On an Unrelated Note, I shall have the Dragon's Blood and Sword Hilt brought to your Estate with all Speed that you may Demonstrate once more your Mastery of the Arts Alchemical.

As ever your Friend and Servant,

Sir Alexander Cross, MP

Grudging Permission

Sir Cross,

That is indeed the case. I am planning on taking a number of Dragoons with me and if he is willing I would most happily ensure your brother is amongst them, as I hear his skill with a sword is exceptional. If you wish to accompany yourself I would strongly suggest you keep at least well out of the fray, as I am sure you understand the actual raid itself will be a dangerous undertaking. I will, however, need the aid of those with more academic skills to study the layout of where she is being held and help formulate a plan of attack and if you can aid in any way with such matters that may prove useful.

I will begin work on the sword as soon as possible.

Once again my apologies that affairs on my own estate mean I shall not be able to accompany you to Jerusalem this season. Nevertheless, I wish you success on your pilgrimage.


Colonel de Vries

Family Support

Dearest Brother,

The Vile Spanish have Kidnapped Duke Milton's Daughter and locked her away in some Dark Fortress. Colonel de Vries and I are resolved to Rescue her, No Matter the Cost! The Colonel has Indicated that I should hang at the back at Stay out of the Fighting; but You and I both Know that men of the Cross Family are not Suited to Skulking when there are Spaniards to be Spitted!

I'll need to Prove to the Colonel that I'm just as Capable in front of the Enemy as his Dragoons. The Family's Reputation is at stake After All. Can you therefore spare some time from your Soldiering to Train me once more in the Noble Art of Cutting People's Heads Off?

I hope to See you Soon, a Sword in Hand and Ready to Face the Foe!

Your brother,


P.S. I took care of that Tiresome Tailor; he won't Bother you with his Unmanly Mewling again.


Brother Alexander,

The Viscount de Vries is a most heroic and honourable fighter of the Dragoons and not easily pleased. It is pleasing that you want to show yourself in a better light and in such an honourable pursuit as the rescue of a damsel in distress.

I am required to train my own new troops within the Regiment now that we are returned to England and cannot devote much time to this I am afraid, but I will make sure to call on you at the earliest opportunity for lessons.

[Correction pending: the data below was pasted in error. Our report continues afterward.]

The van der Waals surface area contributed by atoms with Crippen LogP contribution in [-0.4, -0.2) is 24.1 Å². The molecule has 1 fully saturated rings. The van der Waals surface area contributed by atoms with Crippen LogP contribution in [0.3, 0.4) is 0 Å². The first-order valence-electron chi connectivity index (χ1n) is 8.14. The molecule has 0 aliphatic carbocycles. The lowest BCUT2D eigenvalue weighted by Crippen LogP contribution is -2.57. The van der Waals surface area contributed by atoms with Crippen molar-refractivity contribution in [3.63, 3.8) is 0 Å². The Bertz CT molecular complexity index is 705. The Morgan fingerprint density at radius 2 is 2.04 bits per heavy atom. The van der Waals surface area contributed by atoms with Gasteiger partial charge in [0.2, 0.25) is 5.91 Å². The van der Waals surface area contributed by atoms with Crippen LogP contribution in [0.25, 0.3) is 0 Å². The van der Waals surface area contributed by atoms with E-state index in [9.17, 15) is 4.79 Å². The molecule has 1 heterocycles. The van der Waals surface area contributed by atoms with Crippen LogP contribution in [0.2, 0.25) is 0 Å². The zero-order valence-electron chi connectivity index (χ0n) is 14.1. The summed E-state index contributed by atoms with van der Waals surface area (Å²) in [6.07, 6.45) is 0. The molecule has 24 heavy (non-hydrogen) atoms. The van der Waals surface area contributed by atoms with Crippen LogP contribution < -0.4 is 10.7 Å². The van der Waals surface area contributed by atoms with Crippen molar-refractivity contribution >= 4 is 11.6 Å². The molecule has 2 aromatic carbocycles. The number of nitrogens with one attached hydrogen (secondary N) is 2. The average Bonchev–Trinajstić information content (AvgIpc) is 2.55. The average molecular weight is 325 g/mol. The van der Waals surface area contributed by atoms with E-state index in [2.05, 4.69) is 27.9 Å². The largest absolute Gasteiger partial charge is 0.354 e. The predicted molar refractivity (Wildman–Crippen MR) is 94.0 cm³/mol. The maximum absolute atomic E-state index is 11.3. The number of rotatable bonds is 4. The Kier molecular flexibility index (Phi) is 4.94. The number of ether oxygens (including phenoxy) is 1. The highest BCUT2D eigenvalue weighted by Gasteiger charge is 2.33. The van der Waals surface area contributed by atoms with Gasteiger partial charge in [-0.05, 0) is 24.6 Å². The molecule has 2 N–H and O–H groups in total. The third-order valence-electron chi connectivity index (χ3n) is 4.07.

I hope that, if I am permitted by my own Colonel, or if Viscount de Vries would requisition me for this task, I could accompany you on this task.

Captain Cross
Earl of Essex' Dragoons

Rescuing Milton's Daughter


An extract from the turnsheet of Sir Alexander Cross, MP.

So the Spanish think they can just steal English women with impunity do they? Outrageous. Now normally this wouldn't be sufficient reason for Alex to get out of bed, but this strikes him as a good opportunity to shut his brother up for a good long time about him being nothing but a 'wimpy politician'. Peace and quiet, that's worth fighting for.

First up James should arrive to provide some quick instruction in swordplay. Then with my Shining Sharp Sword and Lights A Spark at Range device (bought from Dame Fiametta) in hand, I'll head off with him to join the Colonel and his lads. Then it's just a matter of some daring-do and killing a few Spaniards.

Oh and because Alex hasn't horribly sabotaged his own best interests yet- once we have rescued the Lady then Alex will attempt to accidentally win the girl's heart with his dashing wit. Probably best not to bring up the fact that he has the hots for her dead mother (who presumably is not that much 'older' than her now). Wow, this is going to be horrible whether it succeeds or fails. Awesome!


You fall in behind Edward de Vries in his cunning plan and are pleased to be granted some chance to prove yourself to the Viscount and your Brother. de Vries instructs his soldiers to keep an eye on you and make sure you don't kill yourself, but once you have change to show off the skills you're learning it seems he is more confident to leave you to do your own thing.

Captain James laughs heartily while banging Spaniards together by the helmet. “Look, brother, this is how it’s done! None of this poncy writing poetry and attending parliamentary debates! HUZZAH!”

You rescue Katherine from the fortress, just then the powder-store blows and the fortress starts to crumble to the ground, Edward leading the mad dash out of the castle as swirls of cherry-blossom from the courtyard trees (utterly detonated by shrapnel) fill the air as no-one is sure whether she’s alive or dead…